How Europe Can Help Iranian Protesters, Right Now — Blacklist The Revolutionary Guards
The European Union has been hesitant to classify Iran's national security force as a terrorist organization because of fears of a reprisal.
Three years after a U.S. airstrike on the Iranian Revolutionary Guards general Qasem Soleimani, the European Union is considering whether or not to list the Revolutionary Guards, the force responsible for Iran's national security, as international terrorists. Soleimani and several collaborators were killed in a drone strike outside Baghdad, ordered by the administration of President Donald J. Trump.
The Trump administration asked the Europeans to list the Guards as terrorists as it had done, but was met by the opposition of the then-German chancellor, Angela Merkel, French President Emmanuel Macron and Britain's former Prime Minister Boris Johnson. Now, three years on, the Europeans have reached the same point as the Trump administration.
On Jan. 2, Britain's Daily Telegraph reported on the United Kingdom's intention to list the Guards as terrorists within weeks, in reaction to the Islamic Republic's suspected attempts in past months to kill or kidnap individuals on UK soil. Germany has in turn restricted ties with the Iranian regime and recently advised dual nationals or Iranian residents in Germany not to travel back to Iran, lest they be impeded from leaving.
Elements in the Iranian regime have singled out Germany and the United States as two states fomenting months of anti-regime protests, which the Islamic Republic insists are a plot rather than indicating mass discontent against it.
The late Soleimani's successor as head of the Revolutionary guards Quds Force — Iran's regional task force — Ismail Qaani, warned in late November that anyone who had "done so much as a day's work in the media against the Islamic Republic have had their names registered, and their turn will come." One day "you'll wake up," he said, and "see you have nothing left."
The conservative Tehran paper Kayhan (no link with Kayhan-London) also wrote in an editorial published on Jan. 2 that Qaani had "filled Soleimani's place for the resistance front," which it said had not declined but grown "exponentially." The daily was referring to proxy militias, regional allies and collaborators, said to constitute a "front of resistance" to Western powers and Israel. It boasted that in the past three years, Qaani was behind the deaths of 25 Israelis and no less than 420 injuries caused in Israel just in 2022. If nothing else, citing such figures incriminates the Revolutionary guards and proves terrorist activities!
The situation has changed enough after almost four months of protests in Iran to change European minds.
Iranian politicians have meanwhile repeatedly warned the West against blacklisting the Guards. The corps' former chief, Muhammad'ali Ja'fari, said in 2017 that U.S. bases could become targets of Iranian projectiles if the Guards were classified as terrorists.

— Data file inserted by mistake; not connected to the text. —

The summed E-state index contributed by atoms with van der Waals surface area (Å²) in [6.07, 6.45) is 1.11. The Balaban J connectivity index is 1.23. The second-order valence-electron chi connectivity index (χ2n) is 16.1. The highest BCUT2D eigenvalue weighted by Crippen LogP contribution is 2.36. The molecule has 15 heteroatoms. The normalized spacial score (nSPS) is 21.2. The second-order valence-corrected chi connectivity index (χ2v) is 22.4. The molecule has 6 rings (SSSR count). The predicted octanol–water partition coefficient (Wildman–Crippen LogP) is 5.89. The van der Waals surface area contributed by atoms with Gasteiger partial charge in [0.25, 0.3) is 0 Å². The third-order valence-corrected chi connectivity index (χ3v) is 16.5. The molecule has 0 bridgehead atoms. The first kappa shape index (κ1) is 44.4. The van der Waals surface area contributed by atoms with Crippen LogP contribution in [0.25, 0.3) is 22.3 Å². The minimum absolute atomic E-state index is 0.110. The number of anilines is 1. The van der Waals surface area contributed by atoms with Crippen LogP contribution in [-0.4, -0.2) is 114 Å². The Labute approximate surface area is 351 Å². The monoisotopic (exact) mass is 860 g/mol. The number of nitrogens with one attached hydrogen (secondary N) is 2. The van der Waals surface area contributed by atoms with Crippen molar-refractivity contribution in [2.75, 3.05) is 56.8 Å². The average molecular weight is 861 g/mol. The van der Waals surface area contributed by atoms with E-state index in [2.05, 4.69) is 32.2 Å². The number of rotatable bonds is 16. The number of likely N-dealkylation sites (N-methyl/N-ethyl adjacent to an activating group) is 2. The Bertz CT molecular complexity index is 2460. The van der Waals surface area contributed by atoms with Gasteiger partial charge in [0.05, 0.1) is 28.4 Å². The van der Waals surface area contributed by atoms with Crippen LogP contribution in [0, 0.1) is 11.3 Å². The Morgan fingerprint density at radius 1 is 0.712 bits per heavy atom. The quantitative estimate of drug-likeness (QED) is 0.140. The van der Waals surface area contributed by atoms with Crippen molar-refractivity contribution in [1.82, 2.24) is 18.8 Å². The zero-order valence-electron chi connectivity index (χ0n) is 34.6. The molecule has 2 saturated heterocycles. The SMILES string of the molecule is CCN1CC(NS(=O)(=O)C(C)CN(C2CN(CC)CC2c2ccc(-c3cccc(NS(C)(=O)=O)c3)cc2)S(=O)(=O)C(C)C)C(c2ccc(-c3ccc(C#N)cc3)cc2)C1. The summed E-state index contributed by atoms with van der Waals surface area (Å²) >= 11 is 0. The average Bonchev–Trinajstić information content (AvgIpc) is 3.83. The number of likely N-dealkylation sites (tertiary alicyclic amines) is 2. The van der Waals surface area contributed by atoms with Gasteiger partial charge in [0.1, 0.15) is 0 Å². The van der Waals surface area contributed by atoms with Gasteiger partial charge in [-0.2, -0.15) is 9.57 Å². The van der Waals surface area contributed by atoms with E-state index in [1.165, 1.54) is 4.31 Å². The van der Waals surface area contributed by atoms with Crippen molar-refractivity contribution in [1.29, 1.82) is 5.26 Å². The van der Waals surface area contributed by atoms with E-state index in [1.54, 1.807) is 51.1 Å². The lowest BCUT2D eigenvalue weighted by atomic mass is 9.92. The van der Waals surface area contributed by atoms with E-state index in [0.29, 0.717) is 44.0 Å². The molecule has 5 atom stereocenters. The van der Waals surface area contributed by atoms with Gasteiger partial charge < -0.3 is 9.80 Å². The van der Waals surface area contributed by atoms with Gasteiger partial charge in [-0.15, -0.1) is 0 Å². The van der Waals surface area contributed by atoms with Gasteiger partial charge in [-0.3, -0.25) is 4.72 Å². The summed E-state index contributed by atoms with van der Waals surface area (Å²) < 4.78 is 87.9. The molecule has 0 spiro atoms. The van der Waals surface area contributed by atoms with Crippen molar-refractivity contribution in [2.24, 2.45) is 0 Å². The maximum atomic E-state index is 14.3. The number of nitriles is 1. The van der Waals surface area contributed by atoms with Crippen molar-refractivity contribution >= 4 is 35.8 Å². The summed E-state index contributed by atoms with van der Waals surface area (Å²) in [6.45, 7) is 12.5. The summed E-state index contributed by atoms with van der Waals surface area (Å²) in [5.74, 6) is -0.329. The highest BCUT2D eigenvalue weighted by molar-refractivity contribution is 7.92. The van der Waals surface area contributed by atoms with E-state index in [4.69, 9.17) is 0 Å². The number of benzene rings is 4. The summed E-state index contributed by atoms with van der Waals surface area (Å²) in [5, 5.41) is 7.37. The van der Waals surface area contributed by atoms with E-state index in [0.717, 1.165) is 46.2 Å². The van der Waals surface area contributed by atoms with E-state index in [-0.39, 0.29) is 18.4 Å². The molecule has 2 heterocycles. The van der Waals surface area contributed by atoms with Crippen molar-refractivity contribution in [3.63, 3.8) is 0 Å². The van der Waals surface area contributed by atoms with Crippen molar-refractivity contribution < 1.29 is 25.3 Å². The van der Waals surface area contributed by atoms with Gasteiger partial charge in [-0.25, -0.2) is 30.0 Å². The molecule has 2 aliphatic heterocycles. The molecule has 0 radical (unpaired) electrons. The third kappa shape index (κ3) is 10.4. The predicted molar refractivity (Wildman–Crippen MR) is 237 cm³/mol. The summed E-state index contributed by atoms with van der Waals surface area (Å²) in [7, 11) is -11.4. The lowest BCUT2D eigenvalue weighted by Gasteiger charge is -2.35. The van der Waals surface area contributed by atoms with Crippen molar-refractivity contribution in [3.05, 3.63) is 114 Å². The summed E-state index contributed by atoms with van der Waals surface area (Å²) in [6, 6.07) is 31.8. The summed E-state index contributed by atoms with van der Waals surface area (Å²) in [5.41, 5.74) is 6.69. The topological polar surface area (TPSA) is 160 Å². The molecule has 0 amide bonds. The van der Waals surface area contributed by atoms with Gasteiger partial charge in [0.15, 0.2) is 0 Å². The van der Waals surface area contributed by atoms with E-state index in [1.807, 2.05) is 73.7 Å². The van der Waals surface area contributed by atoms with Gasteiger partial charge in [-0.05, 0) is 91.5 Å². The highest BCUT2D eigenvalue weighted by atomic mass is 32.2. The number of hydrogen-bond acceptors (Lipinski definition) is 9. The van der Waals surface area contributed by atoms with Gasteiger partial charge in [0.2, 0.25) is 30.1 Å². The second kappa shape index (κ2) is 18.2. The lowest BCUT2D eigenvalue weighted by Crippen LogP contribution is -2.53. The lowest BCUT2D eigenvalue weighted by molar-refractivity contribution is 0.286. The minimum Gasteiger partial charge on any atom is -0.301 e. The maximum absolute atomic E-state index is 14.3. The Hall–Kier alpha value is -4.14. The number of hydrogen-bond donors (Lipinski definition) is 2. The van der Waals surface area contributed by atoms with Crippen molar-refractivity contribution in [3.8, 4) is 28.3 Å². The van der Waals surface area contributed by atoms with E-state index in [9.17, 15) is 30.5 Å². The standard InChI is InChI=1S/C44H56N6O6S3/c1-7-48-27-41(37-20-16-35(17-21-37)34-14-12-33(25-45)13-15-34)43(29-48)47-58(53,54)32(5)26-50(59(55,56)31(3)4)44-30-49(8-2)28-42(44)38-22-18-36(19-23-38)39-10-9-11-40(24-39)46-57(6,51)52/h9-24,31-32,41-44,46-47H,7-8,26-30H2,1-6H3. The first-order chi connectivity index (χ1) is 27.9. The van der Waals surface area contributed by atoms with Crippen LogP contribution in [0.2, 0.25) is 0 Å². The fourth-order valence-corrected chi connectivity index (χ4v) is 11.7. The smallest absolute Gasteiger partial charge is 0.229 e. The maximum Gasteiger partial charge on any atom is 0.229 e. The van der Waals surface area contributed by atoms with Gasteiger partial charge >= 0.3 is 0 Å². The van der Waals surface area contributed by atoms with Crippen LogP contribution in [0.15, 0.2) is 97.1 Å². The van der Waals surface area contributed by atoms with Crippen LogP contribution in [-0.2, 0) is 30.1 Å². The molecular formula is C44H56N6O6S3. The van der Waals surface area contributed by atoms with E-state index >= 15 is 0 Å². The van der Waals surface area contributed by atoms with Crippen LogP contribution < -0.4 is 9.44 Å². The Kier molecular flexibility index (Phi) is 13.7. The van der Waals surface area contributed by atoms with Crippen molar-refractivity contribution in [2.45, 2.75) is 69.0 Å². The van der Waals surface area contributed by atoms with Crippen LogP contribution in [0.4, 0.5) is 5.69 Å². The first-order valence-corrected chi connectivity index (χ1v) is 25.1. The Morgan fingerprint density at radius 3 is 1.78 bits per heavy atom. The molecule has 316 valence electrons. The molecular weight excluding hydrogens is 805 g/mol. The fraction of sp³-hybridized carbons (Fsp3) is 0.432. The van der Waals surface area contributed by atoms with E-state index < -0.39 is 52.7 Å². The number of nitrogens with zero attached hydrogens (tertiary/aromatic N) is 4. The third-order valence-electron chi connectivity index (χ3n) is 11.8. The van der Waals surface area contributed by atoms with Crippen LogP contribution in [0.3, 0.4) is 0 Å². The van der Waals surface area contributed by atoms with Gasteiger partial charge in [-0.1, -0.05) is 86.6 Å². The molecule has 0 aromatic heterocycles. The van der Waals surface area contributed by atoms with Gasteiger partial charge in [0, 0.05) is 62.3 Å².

Other voices abroad, such as the Atlantic Council or the NIAC (the National Iranian American Council), an NGO many Iranians suspect has acted as a regime lobbyist in the United States, have been working to dampen enthusiasm for the idea. For years, such "moderating influences" have exaggerated the regime's military power, and warned that blacklisting the Guards could spark a war in the Middle East.
A member of the Revolutionary Guard stands in front of Shahab-3 missile in Tehran
Longer the wait, higher the cost
Just a year ago, EU officials like its foreign policy chief, Josep Borrell, his deputy Enrique Mora and former EU negotiators like Javier Solana, were pressuring the Biden administration to remove the Guards from the U.S. terror list, to help revive the 2015 nuclear pact, which the United States ditched, also under the Trump administration. The West hopes the pact will keep strict checks on Iran's unnerving nuclear program. Inside the United States, certain senators in the Democrats, and the NIAC were pushing for the Guards' delisting.
But the situation has changed enough after almost four months of protests in Iran to change the minds of the European powers. Even the NIAC has changed tack, and seems to be backing regime change in Iran. It wrote on its Twitter account that it backed Iranians when they wanted reforms, and now backs them in their demands to end the Islamic regime. The volte-face of lobbyists must be a sign of the gravity of the regime's situation, suggesting they have despaired of its chances of reasserting itself.
Three years ago, observers fearfully warned that striking at the Revolutionary Guards could cause war in the Middle East. Today, Europeans must not be cowed by similar threats and understand that listing the Guards as terrorists will aid the people's protests against the regime.
The more they hesitate and the longer they wait, the higher the cost being imposed on a people fighting to live in freedom.
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